Today is day 21 of blogging - 21 consecutive days of a new habit, which I've heard is the amount of time it takes to create a new habit. And so it's done. Well is it?
I have walked a process of blogging for 21 days before, maybe twice in the past 5 years, and one thing someone said to me once was, "if you stop writing after your 21 days, you have failed." This is quite interesting if you take a closer look at it... 21 days is the commitment you make, yet if you stop then, what are you saying? It's like a condition - I will only do this for 21 days, because 21 days is the limit I've set for myself. But why not go beyond it? Push beyond the point you've already said 'is enough' and see who you are?
I've been looking at whether or not I would continue after my 30 days of blogging is up - who I would be at that day 31. Would I continue to write consistently? Would I stop and revert back to my old pattern of mostly not writing a blog?
For me I can see the want to continue is here, and in walking this process of 30 days, I have walked through major points I have in the past allowed to deter me from writing a blog. And so I've learned, and have gotten real-time practice of how to walk through those experiences of resistances, of not knowing what to write about, of not feeling like it, of doing something regardless of your experience, but instead just physically doing it - and in that showing to myself it can be done.
Blogging is a source from which a lot of support can come from, not only for myself, but for others as well. This world is filled with information that serves nothing in relation to what is best for all, it only serves what is best for individuals within separation, self-interest, and to keep our divided natures in tact. Always something external to blame, and something outside of ourselves to focus on... someone to hate, to be disgruntled with, to be appalled by, to be entertained with... there's always something to keep us too busy to see what's right in front of us.
And what is right in front of us is ourselves. Our thoughts, words and deeds. What is missing is our responsibility to ourselves, who we are, and how that contributes to the things in our external reality that we are so dissatisfied with. We are looking in the mirror at our own creation.
What we require is a step back... a new view, a new perspective. And that starts within ourselves. That to me is what blogging is assisting and supporting me within. While I have had the tools of writing, self-honesty, self-forgiveness, self-responsibility, and self-correction... blogging here specifically, and publishing it assists me with not only seeing me, who I am, and my responsibility within this world, I am also able to show others how to do the same, by being an example.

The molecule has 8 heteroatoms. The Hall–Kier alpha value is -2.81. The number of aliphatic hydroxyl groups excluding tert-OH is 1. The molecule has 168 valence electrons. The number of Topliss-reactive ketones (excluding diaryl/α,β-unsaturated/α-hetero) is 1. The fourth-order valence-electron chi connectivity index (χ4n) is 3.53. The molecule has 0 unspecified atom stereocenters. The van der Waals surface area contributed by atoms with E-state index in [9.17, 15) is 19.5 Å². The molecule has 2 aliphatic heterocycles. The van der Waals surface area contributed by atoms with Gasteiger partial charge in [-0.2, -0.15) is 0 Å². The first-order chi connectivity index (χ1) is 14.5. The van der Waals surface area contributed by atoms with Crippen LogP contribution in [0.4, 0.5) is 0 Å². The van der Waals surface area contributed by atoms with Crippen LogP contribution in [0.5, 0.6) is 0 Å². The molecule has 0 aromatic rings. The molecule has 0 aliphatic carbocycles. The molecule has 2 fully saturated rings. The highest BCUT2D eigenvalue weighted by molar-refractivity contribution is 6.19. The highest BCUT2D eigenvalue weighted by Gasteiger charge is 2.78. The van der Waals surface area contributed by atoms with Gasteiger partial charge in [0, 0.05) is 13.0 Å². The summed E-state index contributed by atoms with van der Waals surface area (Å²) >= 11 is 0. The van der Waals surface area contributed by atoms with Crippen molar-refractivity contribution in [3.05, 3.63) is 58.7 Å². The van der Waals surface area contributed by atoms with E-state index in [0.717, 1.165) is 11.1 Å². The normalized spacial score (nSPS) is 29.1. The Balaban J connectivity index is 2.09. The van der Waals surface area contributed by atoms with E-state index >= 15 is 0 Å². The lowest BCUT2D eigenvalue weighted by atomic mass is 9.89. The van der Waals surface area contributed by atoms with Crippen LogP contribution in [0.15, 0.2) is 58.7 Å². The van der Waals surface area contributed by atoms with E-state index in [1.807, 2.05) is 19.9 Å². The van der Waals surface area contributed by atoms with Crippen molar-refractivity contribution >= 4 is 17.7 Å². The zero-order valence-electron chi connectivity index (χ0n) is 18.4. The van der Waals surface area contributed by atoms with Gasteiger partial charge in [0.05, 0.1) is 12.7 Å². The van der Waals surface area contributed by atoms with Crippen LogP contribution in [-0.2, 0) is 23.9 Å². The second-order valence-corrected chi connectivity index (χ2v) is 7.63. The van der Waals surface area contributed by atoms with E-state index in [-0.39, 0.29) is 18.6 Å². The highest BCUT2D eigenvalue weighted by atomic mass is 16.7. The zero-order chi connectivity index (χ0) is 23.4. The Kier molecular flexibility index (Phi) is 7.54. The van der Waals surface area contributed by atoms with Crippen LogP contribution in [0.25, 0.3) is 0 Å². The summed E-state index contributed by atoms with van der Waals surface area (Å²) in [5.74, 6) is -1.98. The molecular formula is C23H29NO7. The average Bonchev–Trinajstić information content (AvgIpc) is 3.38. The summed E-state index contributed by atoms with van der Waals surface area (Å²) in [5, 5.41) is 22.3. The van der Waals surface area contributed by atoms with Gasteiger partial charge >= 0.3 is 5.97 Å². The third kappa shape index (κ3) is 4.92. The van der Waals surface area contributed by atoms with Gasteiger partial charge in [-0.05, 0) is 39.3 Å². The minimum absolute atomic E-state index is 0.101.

So I see a responsibility within blogging in that you are putting information out into the world that is actually BEST for ALL. It is best for all because it shows how we are able to, and are taking SELF-responsibility for our thoughts, words, and deeds, and how that is the starting point, and seed to creating a change in this world. Looking outward at what is currently accepted and allowed as sources of news, entertainment, and information without question is not within the principles of what is best for all because it's filled with blame, and anger, and attacking, and manipulation, all to keep the cogs of the wheel turning. It also is a point of looking outward to be the change, when in reality, change can only come from ourselves. That's the catch. 'What is out there' is 'what's in here' and 'in here' is me, as an individual within/as this world. So before I can say ANYTHING about what's going on out there, I must bring it back to self. Clear myself up, get myself standing within principles that are best for all, and then expand to the outer.
Blogs is a way to start that expansion. Slowly but surely showing a new way, day by day, how one apply themselves in their lives, how they can reflect on situations and events and relationships in their day to day living, and how we can practically change ourselves. Once we realize we can change ourselves, we can show how other's can change their self.
This constant stream of daily examples of how we as destonians, those walking the desteni process, are changing ourselves is the information that should be out in the world. And the more of us that do it, the more information gets out - the good news as the way to change.
So while blogging supports us in our own process, where we can practice self-directive techniques in walking through our mind, we are simultaneously showing others how they can do it themselves. It's truly a win-win situation.
To stop blogging after 21 days, or rather 30 days doesn't make sense, as I see the value it is for myself, and others. To stop now is to hinder the opportunity of growth I have, and so others. The commitment of 30 days of blogging was to create a new habit, and so that habit shouldn't end after 30 days. The commitment in it's essence, at it's core, is to change self and that commitment is also at the core of this process. And that does not end.
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